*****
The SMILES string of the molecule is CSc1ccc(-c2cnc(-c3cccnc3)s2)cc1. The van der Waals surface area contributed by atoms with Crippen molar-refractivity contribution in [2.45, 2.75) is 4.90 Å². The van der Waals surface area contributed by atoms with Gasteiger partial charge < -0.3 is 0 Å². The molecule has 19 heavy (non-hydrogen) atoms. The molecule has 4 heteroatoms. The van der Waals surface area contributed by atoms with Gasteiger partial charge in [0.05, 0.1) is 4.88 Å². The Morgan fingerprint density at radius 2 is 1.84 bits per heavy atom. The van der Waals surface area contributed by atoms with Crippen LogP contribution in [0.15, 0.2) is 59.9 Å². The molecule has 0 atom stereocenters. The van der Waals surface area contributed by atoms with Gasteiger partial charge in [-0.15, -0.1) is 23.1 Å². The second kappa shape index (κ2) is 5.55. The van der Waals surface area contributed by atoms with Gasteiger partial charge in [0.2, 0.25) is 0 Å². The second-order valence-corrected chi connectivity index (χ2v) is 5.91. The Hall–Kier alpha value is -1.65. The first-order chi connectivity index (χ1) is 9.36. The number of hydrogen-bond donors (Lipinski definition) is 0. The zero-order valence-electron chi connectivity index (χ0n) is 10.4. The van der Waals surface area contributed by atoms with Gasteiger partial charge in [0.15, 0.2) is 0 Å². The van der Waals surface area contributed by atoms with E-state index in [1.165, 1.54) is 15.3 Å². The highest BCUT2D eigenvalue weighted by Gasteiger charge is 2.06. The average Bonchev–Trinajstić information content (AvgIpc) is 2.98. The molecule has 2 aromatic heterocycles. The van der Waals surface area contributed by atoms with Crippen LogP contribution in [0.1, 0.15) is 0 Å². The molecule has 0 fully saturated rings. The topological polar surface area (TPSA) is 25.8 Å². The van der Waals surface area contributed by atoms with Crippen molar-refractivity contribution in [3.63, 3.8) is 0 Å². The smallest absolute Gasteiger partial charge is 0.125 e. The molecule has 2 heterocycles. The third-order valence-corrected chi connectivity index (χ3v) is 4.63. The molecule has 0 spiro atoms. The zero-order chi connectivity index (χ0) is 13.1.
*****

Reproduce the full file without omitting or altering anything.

The SMILES string of the molecule is CSc1ccc(-c2cnc(-c3cccnc3)s2)cc1. The van der Waals surface area contributed by atoms with Crippen molar-refractivity contribution in [2.45, 2.75) is 4.90 Å². The van der Waals surface area contributed by atoms with Gasteiger partial charge < -0.3 is 0 Å². The molecule has 19 heavy (non-hydrogen) atoms. The molecule has 4 heteroatoms. The van der Waals surface area contributed by atoms with Gasteiger partial charge in [0.05, 0.1) is 4.88 Å². The Morgan fingerprint density at radius 2 is 1.84 bits per heavy atom. The van der Waals surface area contributed by atoms with Crippen LogP contribution in [0.15, 0.2) is 59.9 Å². The molecule has 0 atom stereocenters. The van der Waals surface area contributed by atoms with Gasteiger partial charge in [-0.15, -0.1) is 23.1 Å². The second kappa shape index (κ2) is 5.55. The van der Waals surface area contributed by atoms with Gasteiger partial charge in [0.2, 0.25) is 0 Å². The second-order valence-corrected chi connectivity index (χ2v) is 5.91. The Hall–Kier alpha value is -1.65. The first-order chi connectivity index (χ1) is 9.36. The number of hydrogen-bond donors (Lipinski definition) is 0. The zero-order valence-electron chi connectivity index (χ0n) is 10.4. The van der Waals surface area contributed by atoms with Gasteiger partial charge in [0.15, 0.2) is 0 Å². The van der Waals surface area contributed by atoms with E-state index in [1.165, 1.54) is 15.3 Å². The highest BCUT2D eigenvalue weighted by Gasteiger charge is 2.06. The average Bonchev–Trinajstić information content (AvgIpc) is 2.98. The molecule has 2 aromatic heterocycles. The van der Waals surface area contributed by atoms with Crippen LogP contribution in [0.1, 0.15) is 0 Å². The molecule has 0 fully saturated rings. The topological polar surface area (TPSA) is 25.8 Å². The van der Waals surface area contributed by atoms with Crippen molar-refractivity contribution in [3.63, 3.8) is 0 Å². The smallest absolute Gasteiger partial charge is 0.125 e. The molecule has 2 heterocycles. The third-order valence-corrected chi connectivity index (χ3v) is 4.63. The molecule has 0 spiro atoms. The zero-order chi connectivity index (χ0) is 13.1.